porches and similar spaces, pipe trenches, exterior terraces or steps, chimneys, roof overhangs, and similar features.”
story: “portion of a building that is between one finished floor level and the next higher finished floor level or the roof, provided,
however, that a basement or cellar shall not be considered a story”
wall, above-grade: “a wall that is not a below-grade wall”
wall, below-grade: “that portion of a wall in the building envelope that is entirely below the finish grade and in contact with
the ground”
wall area, gross: “the area of the wall measured on the exterior face from the top of the floor to the bottom of the roof”
ASHRAE 90.1 also includes the following:
5.8 Product Information and Installation Requirements
5.8.1 Insulation Extent of Insulation. Insulation shall extend over the full component area to the required rated R-value of insulation, Ufactor, C-factor, or F-factor, unless otherwise allowed in Section 5.8.1.
Appendix A
A2.4 Attic roofs with wood Joists
A2.4.2.3 Insulation in such roofs shall be permitted to be tapered at the eaves where the building structure does not allow full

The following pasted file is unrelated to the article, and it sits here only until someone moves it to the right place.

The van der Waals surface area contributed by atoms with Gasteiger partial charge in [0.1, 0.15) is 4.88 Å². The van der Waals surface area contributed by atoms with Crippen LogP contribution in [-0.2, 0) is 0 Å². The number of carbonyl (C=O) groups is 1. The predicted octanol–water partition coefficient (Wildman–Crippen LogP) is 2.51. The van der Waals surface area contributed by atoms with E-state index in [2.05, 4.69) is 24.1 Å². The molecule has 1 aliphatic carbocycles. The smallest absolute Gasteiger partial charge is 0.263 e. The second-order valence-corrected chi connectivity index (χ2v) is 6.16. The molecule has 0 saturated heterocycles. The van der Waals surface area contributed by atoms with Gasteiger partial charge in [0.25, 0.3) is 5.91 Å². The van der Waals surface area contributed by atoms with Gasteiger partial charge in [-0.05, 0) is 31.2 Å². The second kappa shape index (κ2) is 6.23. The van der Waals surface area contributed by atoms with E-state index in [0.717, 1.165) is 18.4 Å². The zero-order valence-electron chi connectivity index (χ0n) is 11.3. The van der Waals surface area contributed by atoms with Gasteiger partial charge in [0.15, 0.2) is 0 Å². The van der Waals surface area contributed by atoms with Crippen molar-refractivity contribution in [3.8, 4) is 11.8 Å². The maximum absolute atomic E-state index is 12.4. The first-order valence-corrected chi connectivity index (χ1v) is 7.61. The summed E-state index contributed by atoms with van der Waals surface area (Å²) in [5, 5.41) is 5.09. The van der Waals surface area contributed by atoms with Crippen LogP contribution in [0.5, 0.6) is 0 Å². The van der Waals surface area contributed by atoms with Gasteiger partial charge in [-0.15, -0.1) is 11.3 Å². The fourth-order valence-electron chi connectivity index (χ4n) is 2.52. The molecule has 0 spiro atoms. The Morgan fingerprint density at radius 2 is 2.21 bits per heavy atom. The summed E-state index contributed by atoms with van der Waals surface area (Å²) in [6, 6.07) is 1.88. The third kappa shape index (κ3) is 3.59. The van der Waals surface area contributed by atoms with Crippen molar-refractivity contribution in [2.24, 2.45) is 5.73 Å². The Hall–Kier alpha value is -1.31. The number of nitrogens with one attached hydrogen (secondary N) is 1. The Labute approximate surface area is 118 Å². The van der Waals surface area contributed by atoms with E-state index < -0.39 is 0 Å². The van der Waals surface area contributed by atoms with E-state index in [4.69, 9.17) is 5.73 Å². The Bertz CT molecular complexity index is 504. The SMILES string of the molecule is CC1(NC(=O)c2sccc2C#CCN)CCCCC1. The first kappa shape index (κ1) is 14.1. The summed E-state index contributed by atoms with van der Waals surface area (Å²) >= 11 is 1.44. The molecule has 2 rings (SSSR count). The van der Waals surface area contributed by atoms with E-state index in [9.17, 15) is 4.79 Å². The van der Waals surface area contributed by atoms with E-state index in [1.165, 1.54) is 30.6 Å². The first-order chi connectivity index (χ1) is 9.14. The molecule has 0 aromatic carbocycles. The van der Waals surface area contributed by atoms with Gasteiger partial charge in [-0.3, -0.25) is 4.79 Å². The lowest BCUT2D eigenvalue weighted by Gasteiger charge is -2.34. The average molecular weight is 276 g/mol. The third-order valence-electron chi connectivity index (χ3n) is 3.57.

[NOTE to Reviewers: Callouts in graphics will be added after style, view, etc. have been determined. See PIMA_03a&b for
example. Font size will have to be increased if this size graphic will be used.]
[NOTE to Reviewers: Names below graphics are file image names. Graphics will be renamed when finalized in document.]
1. Wall-to-Roof Transitions
The definition of roof gross area specifically excludes portions of roofs outside the wall perimeter
(overhangs), and, although not specifically stated, the gross area determination for ceiling insulation
would be based on the same criteria. This requires that roof/ceiling insulation be continuous to the
exterior faces of all walls, which is not always the case in building practice due to the presence of